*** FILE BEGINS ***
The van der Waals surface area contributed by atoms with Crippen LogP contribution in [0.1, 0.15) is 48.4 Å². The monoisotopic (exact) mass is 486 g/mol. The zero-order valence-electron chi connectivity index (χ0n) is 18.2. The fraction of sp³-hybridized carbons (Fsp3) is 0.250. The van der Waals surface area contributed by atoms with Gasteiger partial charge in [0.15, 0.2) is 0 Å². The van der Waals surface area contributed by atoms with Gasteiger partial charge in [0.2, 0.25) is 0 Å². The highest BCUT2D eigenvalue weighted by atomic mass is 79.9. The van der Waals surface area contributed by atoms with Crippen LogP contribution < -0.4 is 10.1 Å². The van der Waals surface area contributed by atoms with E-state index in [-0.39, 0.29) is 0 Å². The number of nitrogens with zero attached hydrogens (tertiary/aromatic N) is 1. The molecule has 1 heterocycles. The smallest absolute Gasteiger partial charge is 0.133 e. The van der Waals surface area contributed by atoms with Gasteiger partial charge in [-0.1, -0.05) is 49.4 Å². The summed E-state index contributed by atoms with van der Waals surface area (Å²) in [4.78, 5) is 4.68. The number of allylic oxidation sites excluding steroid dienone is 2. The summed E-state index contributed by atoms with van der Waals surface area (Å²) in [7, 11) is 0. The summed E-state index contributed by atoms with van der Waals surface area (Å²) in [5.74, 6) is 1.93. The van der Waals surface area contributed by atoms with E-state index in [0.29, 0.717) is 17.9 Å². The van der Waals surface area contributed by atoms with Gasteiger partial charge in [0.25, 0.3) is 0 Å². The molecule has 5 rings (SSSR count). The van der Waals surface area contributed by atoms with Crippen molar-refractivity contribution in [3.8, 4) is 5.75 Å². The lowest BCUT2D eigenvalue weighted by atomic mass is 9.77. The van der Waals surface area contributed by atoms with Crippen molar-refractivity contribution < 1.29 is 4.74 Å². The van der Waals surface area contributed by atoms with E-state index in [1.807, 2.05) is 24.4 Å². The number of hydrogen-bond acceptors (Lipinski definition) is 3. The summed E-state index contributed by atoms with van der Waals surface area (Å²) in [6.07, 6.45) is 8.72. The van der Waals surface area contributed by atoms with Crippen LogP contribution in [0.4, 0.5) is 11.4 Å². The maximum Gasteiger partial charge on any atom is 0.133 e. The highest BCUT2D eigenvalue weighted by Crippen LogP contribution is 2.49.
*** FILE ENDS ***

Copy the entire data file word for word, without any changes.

The van der Waals surface area contributed by atoms with Crippen LogP contribution in [0.1, 0.15) is 48.4 Å². The monoisotopic (exact) mass is 486 g/mol. The zero-order valence-electron chi connectivity index (χ0n) is 18.2. The fraction of sp³-hybridized carbons (Fsp3) is 0.250. The van der Waals surface area contributed by atoms with Gasteiger partial charge in [0.15, 0.2) is 0 Å². The van der Waals surface area contributed by atoms with Gasteiger partial charge in [0.2, 0.25) is 0 Å². The highest BCUT2D eigenvalue weighted by atomic mass is 79.9. The van der Waals surface area contributed by atoms with Crippen LogP contribution < -0.4 is 10.1 Å². The van der Waals surface area contributed by atoms with E-state index in [-0.39, 0.29) is 0 Å². The number of nitrogens with zero attached hydrogens (tertiary/aromatic N) is 1. The molecule has 1 heterocycles. The smallest absolute Gasteiger partial charge is 0.133 e. The van der Waals surface area contributed by atoms with Gasteiger partial charge in [-0.1, -0.05) is 49.4 Å². The summed E-state index contributed by atoms with van der Waals surface area (Å²) in [4.78, 5) is 4.68. The number of allylic oxidation sites excluding steroid dienone is 2. The summed E-state index contributed by atoms with van der Waals surface area (Å²) in [7, 11) is 0. The summed E-state index contributed by atoms with van der Waals surface area (Å²) in [5.74, 6) is 1.93. The van der Waals surface area contributed by atoms with E-state index in [0.29, 0.717) is 17.9 Å². The van der Waals surface area contributed by atoms with Gasteiger partial charge in [0.25, 0.3) is 0 Å². The molecule has 5 rings (SSSR count). The van der Waals surface area contributed by atoms with Crippen molar-refractivity contribution in [3.8, 4) is 5.75 Å². The lowest BCUT2D eigenvalue weighted by atomic mass is 9.77. The van der Waals surface area contributed by atoms with Crippen molar-refractivity contribution < 1.29 is 4.74 Å². The van der Waals surface area contributed by atoms with E-state index in [1.807, 2.05) is 24.4 Å². The number of hydrogen-bond acceptors (Lipinski definition) is 3. The summed E-state index contributed by atoms with van der Waals surface area (Å²) in [6.07, 6.45) is 8.72. The van der Waals surface area contributed by atoms with Crippen LogP contribution in [0.4, 0.5) is 11.4 Å². The maximum Gasteiger partial charge on any atom is 0.133 e. The highest BCUT2D eigenvalue weighted by Crippen LogP contribution is 2.49.